Anti-phishing bill introduced in Senate

A bill entitled the Anti-phishing Consumer Protection Act 2008 has been introduced by Senator Olympia Snowe.

The purpose of the legislation is to protect consumers from a form of identity theft known as phishing. Phishing is the process whereby consumers are induced to divulge personal information to anonymous identity thieves pretending to represent well-known brands in order to gain consumers' trust. The information is then used to access bank accounts and credit cards, and engage in identity theft.

The bill also addresses the related practice of using domain names that are identical or confusingly similar to trademarks or trade names owned by third parties. Such practice may be used to:

  • facilitate phishing attacks and deceptive spam attacks; or

  • divert consumers from their intended online destinations to websites peddling unrelated or objectionable goods and services, including those harmful to minors.

Specifically, Section 3(b) provides as follows:

"It is unlawful for any person to use a domain name in an electronic mail message, an instant message, or in connection with the display of a webpage or an advertisement on a webpage, if:

(A) such domain name is or contains the identical name or brand name of, or is confusingly similar to, the name or brand name of a government office, non-profit organization, business or other entity;

(B) such person has actual knowledge, or knowledge fairly implied on the basis of objective circumstances, that the domain name would be likely to mislead a computer user, acting reasonably under the circumstances, about a material fact regarding the contents of such electronic mail message, instant message, webpage or advertisement."

From a cybersquatting standpoint, the act makes it easier to unmask a domain owner hiding behind false WHOIS information or a privacy shield if that domain has been used in violation of the law. Specifically, Section 3(c)(2) provides as follows:

"It is unlawful for a domain name registrar, registry or other domain name authority, directly or indirectly, via proxy or any other method, to replace or materially alter the contents of, or to shield, mask, block or otherwise restrict access to, any domain name registrant's name, physical address, telephone number, facsimile number, electronic mail address, or other identifying information in any WHOIS database or any other database of a domain name registration authority if such registrar, registry or domain name authority has received written notice, including via facsimile or electronic mail at such entity's facsimile number or electronic mail address of record, that the use of such domain name is in violation of any provision of this act."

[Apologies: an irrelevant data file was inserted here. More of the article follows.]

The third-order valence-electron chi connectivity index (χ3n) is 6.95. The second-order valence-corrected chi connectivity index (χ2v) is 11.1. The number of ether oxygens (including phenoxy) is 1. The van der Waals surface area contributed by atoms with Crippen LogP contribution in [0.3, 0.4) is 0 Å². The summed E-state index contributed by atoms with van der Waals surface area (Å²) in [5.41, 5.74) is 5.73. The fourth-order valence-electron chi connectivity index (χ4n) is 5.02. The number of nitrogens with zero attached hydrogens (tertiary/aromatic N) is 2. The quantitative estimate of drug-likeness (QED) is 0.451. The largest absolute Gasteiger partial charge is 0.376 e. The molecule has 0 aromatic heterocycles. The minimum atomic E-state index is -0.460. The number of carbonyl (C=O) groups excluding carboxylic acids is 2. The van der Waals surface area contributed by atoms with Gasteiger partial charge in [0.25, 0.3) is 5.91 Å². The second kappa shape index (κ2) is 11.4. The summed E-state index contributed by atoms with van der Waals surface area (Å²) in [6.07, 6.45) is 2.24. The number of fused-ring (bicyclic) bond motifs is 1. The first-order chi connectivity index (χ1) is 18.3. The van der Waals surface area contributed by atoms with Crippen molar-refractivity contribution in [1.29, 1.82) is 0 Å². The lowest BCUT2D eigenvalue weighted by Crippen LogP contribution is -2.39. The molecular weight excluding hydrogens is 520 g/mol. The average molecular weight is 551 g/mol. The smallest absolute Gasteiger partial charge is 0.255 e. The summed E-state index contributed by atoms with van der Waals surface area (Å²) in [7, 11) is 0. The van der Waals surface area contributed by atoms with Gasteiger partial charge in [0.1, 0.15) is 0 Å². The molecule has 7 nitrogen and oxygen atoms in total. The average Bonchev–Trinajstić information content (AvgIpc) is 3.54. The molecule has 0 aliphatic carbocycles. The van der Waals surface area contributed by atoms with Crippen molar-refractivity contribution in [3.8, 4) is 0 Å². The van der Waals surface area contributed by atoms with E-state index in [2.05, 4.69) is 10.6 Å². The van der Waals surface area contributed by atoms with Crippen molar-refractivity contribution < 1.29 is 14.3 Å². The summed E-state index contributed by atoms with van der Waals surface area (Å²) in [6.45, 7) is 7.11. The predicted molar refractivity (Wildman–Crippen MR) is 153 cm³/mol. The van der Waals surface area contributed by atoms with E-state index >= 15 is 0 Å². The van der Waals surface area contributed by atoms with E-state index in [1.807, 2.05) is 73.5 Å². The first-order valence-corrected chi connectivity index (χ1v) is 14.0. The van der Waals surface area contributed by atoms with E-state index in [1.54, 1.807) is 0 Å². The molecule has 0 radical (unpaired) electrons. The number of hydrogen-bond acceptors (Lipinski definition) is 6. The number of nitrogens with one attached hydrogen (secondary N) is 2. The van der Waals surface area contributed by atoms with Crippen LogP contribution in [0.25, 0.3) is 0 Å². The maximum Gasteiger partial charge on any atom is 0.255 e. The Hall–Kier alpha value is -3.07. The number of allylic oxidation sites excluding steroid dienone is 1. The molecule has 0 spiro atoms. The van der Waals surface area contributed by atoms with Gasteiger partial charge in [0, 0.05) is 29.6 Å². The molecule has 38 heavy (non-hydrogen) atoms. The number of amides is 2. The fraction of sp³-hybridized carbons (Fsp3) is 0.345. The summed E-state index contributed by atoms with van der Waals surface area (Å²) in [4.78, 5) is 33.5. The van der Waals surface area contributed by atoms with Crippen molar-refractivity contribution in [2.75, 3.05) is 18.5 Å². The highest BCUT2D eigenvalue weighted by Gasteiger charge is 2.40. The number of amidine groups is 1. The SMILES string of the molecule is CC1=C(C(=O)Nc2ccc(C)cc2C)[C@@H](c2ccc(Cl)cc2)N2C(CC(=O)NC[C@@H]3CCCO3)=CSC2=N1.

In addition, the bill provides for:

  • a private right of action by trademark holders, as well as by states whose citizens are harmed in violation of the law; and

  • enforcement by the Federal Trade Commission.

The bill would be a powerful tool for trademark holders and may prove to be a far greater deterrent against cybersquatting than the Uniform Dispute Resolution Procedure, as it provides for a stronger remedy than mere transfer of a domain name. Specifically, under Section 4(c) a trademark owner may seek to:

  • enjoin further violation of the act;

  • enforce compliance with the act;

  • recover damages for any monetary loss incurred as result of such violation; and

  • obtain such further and other relief as the court may deem appropriate, including punitive damages if the court determines that the defendant committed the violation wilfully and knowingly.

Additionally, because the law relates to domain names specifically, it may prove easier to maintain than a Lanham Act claim against cybersquatters.

While the recently introduced bill has received enthusiastic support from trademark owners, objections have been raised by domain name developers. The Internet Commerce Association, representing these interests, asserted that the bill, if enacted, would provide unwarranted expansion of the rights of trademark owners. The association also pointed out that the bill contains no bad-faith registration requirement for liability and that the monetary damages available under the bill are excessive.

It is uncertain how quickly the bill will move forward in the Senate. However, it is clear that the domain name industry will oppose the bill in its current form.

James L Bikoff, Silverberg Goldman & Bikoff, Washington DC, with the assistance of Andrew Kellogg

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